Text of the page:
After moving hotels for the third time (it’s a long story, but basically Da Lat is really popular with Vietnamese tourists this time of year and you should always book your hotel in advance!), we walked into town to catch a bus to Thac Voy, or the Elephant Falls.
Most of the guides we’d read said to take a taxi, or book a tour – but being budget travellers, we were hunting for the elusive local bus that would get us there for under a dollar each. After asking around, we came to a very promising bus station in the centre of town. Mint green and bright pink buses waited to pick up passengers, their destinations written in Vietnamese on the side. We asked the bus attendant to make sure it was the right one, and off we went!
The Elephant Falls are a ways out of town, and it took about 45 minutes by bus through winding mountain roads. We saw rows and rows of greenhouses alongside the street, a massive disarray of metal and clear plastic flapping in the wind. Da Lat is known for its flowers, and this is where they are grown. The bus pulled over at our destination, where we hopped off and walked about 100 meters to Thac Voy.
The waterfall itself is pretty huge. And wet. I wasn’t sure if it was raining or if it was just heavy spray from the waterfall! Looking down, all you see is brown water descending into a cloud of mist. It was almost magical, but unfortunately somebody had routed a sewage pipe to the edge of the waterfall and it smelled absolutely horrible. After only a few moments of looking, we made our way down to the bottom to escape the stench.
The way down was treacherous. There are sort-of stairs, but they’re very slippery due to the mist, and you’re mostly just balancing along the rocks. They have put a handrail along much of it, but I could see a lot of people struggling. I thought it was kind of fun and adventurous though! At the bottom, it was even more wet. There’s a viewing platform, but I didn’t see too much from under my umbrella! We also took the path that went behind the waterfall, which was awesome. You can sort of see behind the curtain of water crashing down – no pictures though, since the spray might have damaged the camera.
Overall, the waterfall was cool! Next up was a silk factory, that luckily was located just up the street. After buying some delicious spring rolls (8 for 20,000 dong!), we made our way there. What made this silk factory different from all the ones we’ve already seen is the level of automation. Artisans Angkor and Ock Pop Tock really focused on using traditional methods, most of which are manual and incredibly time-consuming. Here, they weren’t shy to use heavy machinery to get the job done faster. Where one person with a foot pedal would be winding up silk onto spools, here a loudly whirring machine gets it done in a fraction of the time. We walked around the factory, watching women operate machines that unwind the cocoons and spin them into silk.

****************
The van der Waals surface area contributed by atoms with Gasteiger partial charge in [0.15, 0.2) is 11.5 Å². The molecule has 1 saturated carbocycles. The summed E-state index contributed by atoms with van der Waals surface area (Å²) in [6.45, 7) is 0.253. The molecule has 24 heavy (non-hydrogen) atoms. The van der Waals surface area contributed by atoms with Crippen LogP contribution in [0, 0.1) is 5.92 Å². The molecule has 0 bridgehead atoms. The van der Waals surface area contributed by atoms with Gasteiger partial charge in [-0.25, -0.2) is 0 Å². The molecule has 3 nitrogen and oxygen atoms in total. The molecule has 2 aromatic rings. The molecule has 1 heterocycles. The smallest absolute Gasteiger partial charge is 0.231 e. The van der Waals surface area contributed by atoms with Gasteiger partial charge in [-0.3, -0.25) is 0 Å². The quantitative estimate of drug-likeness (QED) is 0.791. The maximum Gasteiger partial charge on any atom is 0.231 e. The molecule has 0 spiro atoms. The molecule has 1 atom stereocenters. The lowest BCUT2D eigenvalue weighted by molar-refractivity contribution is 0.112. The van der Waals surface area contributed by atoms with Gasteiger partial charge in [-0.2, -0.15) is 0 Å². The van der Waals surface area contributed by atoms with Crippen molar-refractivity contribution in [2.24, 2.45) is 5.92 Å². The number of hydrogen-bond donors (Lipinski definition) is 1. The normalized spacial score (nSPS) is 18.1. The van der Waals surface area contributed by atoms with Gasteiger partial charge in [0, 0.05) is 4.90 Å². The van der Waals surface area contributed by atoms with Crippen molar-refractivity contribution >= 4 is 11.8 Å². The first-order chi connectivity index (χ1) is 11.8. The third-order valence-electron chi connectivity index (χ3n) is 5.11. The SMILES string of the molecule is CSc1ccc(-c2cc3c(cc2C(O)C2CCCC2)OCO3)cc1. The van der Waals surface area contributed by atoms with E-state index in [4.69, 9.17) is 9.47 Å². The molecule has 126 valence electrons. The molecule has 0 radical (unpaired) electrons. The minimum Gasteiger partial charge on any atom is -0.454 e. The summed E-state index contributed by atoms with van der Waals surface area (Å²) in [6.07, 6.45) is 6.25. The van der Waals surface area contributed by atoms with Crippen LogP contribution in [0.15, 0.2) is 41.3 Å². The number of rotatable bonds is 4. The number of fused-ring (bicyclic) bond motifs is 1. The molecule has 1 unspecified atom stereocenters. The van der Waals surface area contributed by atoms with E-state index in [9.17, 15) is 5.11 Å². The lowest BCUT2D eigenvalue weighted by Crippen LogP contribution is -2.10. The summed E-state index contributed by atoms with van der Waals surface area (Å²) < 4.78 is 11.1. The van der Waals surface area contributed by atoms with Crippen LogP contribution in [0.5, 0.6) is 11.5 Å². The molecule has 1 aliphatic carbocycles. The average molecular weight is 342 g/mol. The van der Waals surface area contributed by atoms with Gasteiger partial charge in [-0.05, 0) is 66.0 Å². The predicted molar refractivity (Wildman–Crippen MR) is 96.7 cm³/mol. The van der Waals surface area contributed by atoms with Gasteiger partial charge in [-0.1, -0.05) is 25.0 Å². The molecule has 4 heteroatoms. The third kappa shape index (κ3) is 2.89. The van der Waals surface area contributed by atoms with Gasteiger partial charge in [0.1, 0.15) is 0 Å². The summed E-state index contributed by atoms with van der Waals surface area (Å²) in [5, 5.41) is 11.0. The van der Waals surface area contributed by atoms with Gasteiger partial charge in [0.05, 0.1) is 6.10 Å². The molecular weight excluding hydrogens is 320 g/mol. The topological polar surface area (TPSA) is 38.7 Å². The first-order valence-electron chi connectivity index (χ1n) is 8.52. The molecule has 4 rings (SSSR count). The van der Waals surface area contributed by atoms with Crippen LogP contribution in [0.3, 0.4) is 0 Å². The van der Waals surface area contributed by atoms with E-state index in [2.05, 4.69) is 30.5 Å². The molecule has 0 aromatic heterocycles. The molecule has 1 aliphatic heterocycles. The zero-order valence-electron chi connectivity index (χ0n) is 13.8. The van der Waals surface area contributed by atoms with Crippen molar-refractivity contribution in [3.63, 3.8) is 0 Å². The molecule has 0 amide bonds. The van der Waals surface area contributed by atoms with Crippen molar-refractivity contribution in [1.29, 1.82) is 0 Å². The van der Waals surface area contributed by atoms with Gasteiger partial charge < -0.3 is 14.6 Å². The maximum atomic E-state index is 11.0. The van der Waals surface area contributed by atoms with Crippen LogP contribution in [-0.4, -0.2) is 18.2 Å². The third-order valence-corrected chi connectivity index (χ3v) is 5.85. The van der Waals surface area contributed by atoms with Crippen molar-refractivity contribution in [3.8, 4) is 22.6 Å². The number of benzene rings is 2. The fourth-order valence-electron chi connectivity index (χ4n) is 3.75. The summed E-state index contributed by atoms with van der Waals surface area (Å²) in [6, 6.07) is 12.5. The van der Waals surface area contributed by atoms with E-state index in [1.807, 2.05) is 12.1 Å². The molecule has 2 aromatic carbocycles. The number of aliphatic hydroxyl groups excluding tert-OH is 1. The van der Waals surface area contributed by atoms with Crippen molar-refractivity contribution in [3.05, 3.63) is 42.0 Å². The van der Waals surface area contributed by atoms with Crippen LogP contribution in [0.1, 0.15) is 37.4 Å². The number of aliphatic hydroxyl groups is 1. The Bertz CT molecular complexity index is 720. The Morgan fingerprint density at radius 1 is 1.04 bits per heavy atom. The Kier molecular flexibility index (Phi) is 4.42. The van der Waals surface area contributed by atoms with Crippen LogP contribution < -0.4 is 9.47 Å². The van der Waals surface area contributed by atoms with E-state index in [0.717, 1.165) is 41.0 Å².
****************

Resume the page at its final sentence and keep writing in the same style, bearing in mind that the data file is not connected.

One of my favourite parts was when a guy on a scooter came in with a huge empty box on the back. Another man was at this giant cone-shaped machine that seemed to separate silkworms from their leftover cocoon after being spun. These silkworms was what the first guy was after – he bought over 100 kg of them, hauling them out on his scooter! It’s great that nothing goes to waste, although I’m not so sure how thrilled I’d be about those landing on my dinner table..
We left the silk factory after poking around for a while, and saw our bus drive by. Without us.
We ended up having to wait almost an hour for the next one.. at least it was time well spent, trying to get a stray dog to love us by luring it with leftover meat scraps. I still wouldn’t have done it any other way, though – such is life when you’re on a budget!